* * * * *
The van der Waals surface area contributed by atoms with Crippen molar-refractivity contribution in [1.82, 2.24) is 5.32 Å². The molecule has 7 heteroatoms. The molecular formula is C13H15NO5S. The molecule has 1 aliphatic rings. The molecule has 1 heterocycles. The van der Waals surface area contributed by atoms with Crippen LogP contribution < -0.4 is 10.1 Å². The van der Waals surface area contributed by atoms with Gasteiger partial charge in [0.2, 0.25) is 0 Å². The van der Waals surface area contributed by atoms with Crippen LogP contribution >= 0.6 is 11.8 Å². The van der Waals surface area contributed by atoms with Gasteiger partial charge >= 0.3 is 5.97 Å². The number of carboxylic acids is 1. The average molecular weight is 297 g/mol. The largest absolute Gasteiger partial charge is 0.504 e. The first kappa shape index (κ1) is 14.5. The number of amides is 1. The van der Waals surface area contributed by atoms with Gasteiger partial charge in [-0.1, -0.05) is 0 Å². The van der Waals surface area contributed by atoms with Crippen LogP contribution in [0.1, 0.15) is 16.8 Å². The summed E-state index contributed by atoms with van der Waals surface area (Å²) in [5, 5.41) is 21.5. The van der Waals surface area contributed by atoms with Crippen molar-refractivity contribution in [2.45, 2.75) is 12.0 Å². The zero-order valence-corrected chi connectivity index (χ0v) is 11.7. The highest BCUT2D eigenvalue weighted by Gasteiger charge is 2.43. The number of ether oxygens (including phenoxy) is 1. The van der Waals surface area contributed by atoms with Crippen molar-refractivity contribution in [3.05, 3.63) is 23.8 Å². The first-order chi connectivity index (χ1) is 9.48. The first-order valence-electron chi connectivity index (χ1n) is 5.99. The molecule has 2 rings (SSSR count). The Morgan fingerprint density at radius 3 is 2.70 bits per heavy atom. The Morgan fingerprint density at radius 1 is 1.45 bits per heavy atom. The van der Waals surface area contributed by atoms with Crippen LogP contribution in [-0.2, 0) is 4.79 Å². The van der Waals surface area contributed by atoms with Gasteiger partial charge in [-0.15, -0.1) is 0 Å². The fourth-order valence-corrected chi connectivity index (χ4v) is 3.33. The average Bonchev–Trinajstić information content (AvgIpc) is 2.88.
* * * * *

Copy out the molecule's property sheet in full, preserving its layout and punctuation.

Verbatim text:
The van der Waals surface area contributed by atoms with Crippen molar-refractivity contribution in [1.82, 2.24) is 5.32 Å². The molecule has 7 heteroatoms. The molecular formula is C13H15NO5S. The molecule has 1 aliphatic rings. The molecule has 1 heterocycles. The van der Waals surface area contributed by atoms with Crippen LogP contribution < -0.4 is 10.1 Å². The van der Waals surface area contributed by atoms with Gasteiger partial charge in [0.2, 0.25) is 0 Å². The van der Waals surface area contributed by atoms with Crippen LogP contribution >= 0.6 is 11.8 Å². The van der Waals surface area contributed by atoms with Gasteiger partial charge >= 0.3 is 5.97 Å². The number of carboxylic acids is 1. The average molecular weight is 297 g/mol. The largest absolute Gasteiger partial charge is 0.504 e. The first kappa shape index (κ1) is 14.5. The number of amides is 1. The van der Waals surface area contributed by atoms with Gasteiger partial charge in [-0.1, -0.05) is 0 Å². The van der Waals surface area contributed by atoms with Crippen LogP contribution in [0.1, 0.15) is 16.8 Å². The summed E-state index contributed by atoms with van der Waals surface area (Å²) in [5, 5.41) is 21.5. The van der Waals surface area contributed by atoms with Crippen molar-refractivity contribution in [2.45, 2.75) is 12.0 Å². The zero-order valence-corrected chi connectivity index (χ0v) is 11.7. The highest BCUT2D eigenvalue weighted by Gasteiger charge is 2.43. The number of ether oxygens (including phenoxy) is 1. The van der Waals surface area contributed by atoms with Crippen molar-refractivity contribution in [3.05, 3.63) is 23.8 Å². The first-order chi connectivity index (χ1) is 9.48. The first-order valence-electron chi connectivity index (χ1n) is 5.99. The molecule has 2 rings (SSSR count). The Morgan fingerprint density at radius 3 is 2.70 bits per heavy atom. The Morgan fingerprint density at radius 1 is 1.45 bits per heavy atom. The van der Waals surface area contributed by atoms with Crippen LogP contribution in [-0.2, 0) is 4.79 Å². The van der Waals surface area contributed by atoms with Gasteiger partial charge in [-0.15, -0.1) is 0 Å². The fourth-order valence-corrected chi connectivity index (χ4v) is 3.33. The average Bonchev–Trinajstić information content (AvgIpc) is 2.88.